CHICKEN SOUP FOR A COLD
Grandma was right: Chicken soup helps fight the common cold. Studies show that it can reduce symptoms, although it doesn't appear to prevent or shorten the illness. Inhaling the warm steam of the soup loosens nasal secretions, which helps drain sinuses. The soup's heat may also ease throat soreness, and the broth helps prevent dehydration.
What's more, research shows that chicken soup may have a mild anti-inflammatory effect. Steven Rennard, M.D., a pulmonologist at the University of Nebraska, and his colleagues used his wife's grandmother's recipe to cook up a batch of vegetable-filled chicken soup. They conducted test-tube analyses of soup samples and found that it prevented excessive buildup of virus-fighting cells called neutrophils, which trigger the inflammatory responses that make cold sufferers feel so rotten. Rennard reports that the soup was effective without matzo balls, although "it doesn't really taste right without them."
HONEY AND COUGHS
A simple folk remedy appears to trump over-the-counter cough medicine. In a 2007 study published in the Archives of Pediatrics and Adolescent Medicine, 105 children ages 2 to 18 who suffered from upper-respiratory infections received no treatment, honey, or a honey-flavored over-the-counter cough suppressant. Parents rated their children's cough symptoms and quality of sleep. Those treated with honey did best.
The study was supported by a grant from the National Honey Board, an industry-funded agency of the U.S. Department of Agriculture. The researchers said that honey might soothe irritated membranes in the back of the throat, and has well-established antioxidant and antiviral effects.
That's welcome news, because in January 2008 the U.S. Food and Drug Administration said that over-the-counter cough medications posed unacceptable risks to children under age 2. And in 2005 the American College of Chest Physicians declared that OTC cough remedies were largely ineffective for people of any age.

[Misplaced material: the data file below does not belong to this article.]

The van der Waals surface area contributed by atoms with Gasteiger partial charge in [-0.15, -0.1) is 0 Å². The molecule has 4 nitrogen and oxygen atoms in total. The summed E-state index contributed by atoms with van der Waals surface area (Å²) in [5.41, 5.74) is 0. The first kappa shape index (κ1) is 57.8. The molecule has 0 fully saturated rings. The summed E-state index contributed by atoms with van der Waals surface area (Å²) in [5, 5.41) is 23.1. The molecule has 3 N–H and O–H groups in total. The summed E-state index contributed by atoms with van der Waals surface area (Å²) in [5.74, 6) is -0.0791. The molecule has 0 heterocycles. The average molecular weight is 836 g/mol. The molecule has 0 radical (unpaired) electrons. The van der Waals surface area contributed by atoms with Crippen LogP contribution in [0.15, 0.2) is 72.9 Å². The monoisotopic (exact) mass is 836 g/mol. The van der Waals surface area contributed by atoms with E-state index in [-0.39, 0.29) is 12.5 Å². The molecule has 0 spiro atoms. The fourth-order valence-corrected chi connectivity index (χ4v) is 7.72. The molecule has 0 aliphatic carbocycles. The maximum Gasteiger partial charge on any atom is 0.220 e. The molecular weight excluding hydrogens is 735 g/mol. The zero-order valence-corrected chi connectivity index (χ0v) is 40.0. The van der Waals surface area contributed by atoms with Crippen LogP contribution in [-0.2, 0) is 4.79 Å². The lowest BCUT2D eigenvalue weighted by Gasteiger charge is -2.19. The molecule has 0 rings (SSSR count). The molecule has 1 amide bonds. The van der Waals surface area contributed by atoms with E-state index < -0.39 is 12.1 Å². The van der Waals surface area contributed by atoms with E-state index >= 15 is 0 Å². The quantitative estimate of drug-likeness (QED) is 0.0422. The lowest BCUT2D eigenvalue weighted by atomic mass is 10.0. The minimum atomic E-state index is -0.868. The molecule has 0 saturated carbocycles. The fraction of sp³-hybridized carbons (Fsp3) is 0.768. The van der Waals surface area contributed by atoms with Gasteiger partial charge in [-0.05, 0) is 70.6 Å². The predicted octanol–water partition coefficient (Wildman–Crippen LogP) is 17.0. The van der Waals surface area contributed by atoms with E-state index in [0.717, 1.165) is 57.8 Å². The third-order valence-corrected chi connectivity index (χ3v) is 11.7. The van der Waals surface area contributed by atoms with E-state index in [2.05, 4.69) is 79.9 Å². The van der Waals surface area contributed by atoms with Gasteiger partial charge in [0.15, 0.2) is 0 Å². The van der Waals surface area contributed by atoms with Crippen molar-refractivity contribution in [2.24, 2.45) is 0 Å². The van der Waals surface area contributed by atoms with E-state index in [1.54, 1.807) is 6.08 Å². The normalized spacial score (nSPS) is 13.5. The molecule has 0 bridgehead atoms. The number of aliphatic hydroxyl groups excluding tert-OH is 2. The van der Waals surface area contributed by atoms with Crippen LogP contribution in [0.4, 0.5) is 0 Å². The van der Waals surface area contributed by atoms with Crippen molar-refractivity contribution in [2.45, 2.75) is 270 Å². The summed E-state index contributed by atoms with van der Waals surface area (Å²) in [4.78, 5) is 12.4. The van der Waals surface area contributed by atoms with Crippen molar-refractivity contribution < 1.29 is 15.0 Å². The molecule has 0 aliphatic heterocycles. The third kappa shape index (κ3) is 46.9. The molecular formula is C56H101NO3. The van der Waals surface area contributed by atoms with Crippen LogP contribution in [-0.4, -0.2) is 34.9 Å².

The researchers in the Archives study gave one-half teaspoon of honey to children ages 2 to 5, 1 teaspoon to children 6 to 11, and 2 teaspoons to those ages 12 to 18. That higher amount is a reasonable dose for adults as well. You could try a smaller dose for children ages 1 to 2. But honey shouldn't be given to children under age 1 because it can cause infantile botulism, a rare but potentially life-threatening health problem.
STAYING WARM TO STOP COLDS
Mothers who warn their children to bundle up in winter might feel vindicated. A 2005 study suggests that being cold may indeed lead to a cold—a notion that scientists long dismissed as folklore.
Welsh researchers recruited 180 volunteers during the cold season and chilled half of them by placing their feet in cold water for 20 minutes. Within five days, 29 percent of the chilled group caught colds, compared with only 9 percent of the others. Other research suggests that chilling the feet causes blood vessels in the nose to narrow. That limits the supply of infection-fighting white blood cells in the nasal passage, where cold viruses most often enter the body.
The researchers say that previous studies that found no link between getting chilled and colds were too small and did not use natural exposure to cold viruses. While the more recent study is not definitive either, it certainly adds another reason to stay warm in winter, particularly by wearing warm socks and water-resistant shoes. For more protection, wash your hands frequently and avoid people with colds.